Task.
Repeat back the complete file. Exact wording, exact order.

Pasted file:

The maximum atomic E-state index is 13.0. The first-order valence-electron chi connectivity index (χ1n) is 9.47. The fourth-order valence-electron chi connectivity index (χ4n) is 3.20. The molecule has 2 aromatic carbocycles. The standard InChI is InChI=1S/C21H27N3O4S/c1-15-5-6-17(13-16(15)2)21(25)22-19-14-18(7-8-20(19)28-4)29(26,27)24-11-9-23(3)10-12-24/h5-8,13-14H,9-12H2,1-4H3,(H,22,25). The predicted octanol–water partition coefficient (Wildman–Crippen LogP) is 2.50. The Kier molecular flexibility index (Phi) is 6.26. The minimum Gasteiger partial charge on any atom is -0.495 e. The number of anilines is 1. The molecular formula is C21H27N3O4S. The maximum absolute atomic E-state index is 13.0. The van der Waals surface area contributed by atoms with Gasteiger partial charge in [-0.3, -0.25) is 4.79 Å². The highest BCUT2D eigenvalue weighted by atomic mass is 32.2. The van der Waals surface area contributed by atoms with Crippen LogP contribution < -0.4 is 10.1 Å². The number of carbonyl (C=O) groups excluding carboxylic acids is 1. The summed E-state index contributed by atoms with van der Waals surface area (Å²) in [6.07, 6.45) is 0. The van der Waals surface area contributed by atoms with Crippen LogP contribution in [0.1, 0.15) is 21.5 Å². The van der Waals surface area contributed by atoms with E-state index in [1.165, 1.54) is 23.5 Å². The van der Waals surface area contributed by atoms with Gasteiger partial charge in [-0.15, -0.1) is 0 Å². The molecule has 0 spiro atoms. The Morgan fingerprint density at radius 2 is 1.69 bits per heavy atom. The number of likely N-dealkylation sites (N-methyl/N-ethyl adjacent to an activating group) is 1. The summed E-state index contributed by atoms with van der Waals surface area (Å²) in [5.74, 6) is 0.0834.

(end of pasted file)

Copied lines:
The maximum atomic E-state index is 13.0. The first-order valence-electron chi connectivity index (χ1n) is 9.47. The fourth-order valence-electron chi connectivity index (χ4n) is 3.20. The molecule has 2 aromatic carbocycles. The standard InChI is InChI=1S/C21H27N3O4S/c1-15-5-6-17(13-16(15)2)21(25)22-19-14-18(7-8-20(19)28-4)29(26,27)24-11-9-23(3)10-12-24/h5-8,13-14H,9-12H2,1-4H3,(H,22,25). The predicted octanol–water partition coefficient (Wildman–Crippen LogP) is 2.50. The Kier molecular flexibility index (Phi) is 6.26. The minimum Gasteiger partial charge on any atom is -0.495 e. The number of anilines is 1. The molecular formula is C21H27N3O4S. The maximum absolute atomic E-state index is 13.0. The van der Waals surface area contributed by atoms with Gasteiger partial charge in [-0.3, -0.25) is 4.79 Å². The highest BCUT2D eigenvalue weighted by atomic mass is 32.2. The van der Waals surface area contributed by atoms with Crippen LogP contribution < -0.4 is 10.1 Å². The number of carbonyl (C=O) groups excluding carboxylic acids is 1. The summed E-state index contributed by atoms with van der Waals surface area (Å²) in [6.07, 6.45) is 0. The van der Waals surface area contributed by atoms with Crippen LogP contribution in [0.1, 0.15) is 21.5 Å². The van der Waals surface area contributed by atoms with E-state index in [1.165, 1.54) is 23.5 Å². The van der Waals surface area contributed by atoms with Gasteiger partial charge in [-0.15, -0.1) is 0 Å². The molecule has 0 spiro atoms. The Morgan fingerprint density at radius 2 is 1.69 bits per heavy atom. The number of likely N-dealkylation sites (N-methyl/N-ethyl adjacent to an activating group) is 1. The summed E-state index contributed by atoms with van der Waals surface area (Å²) in [5.74, 6) is 0.0834.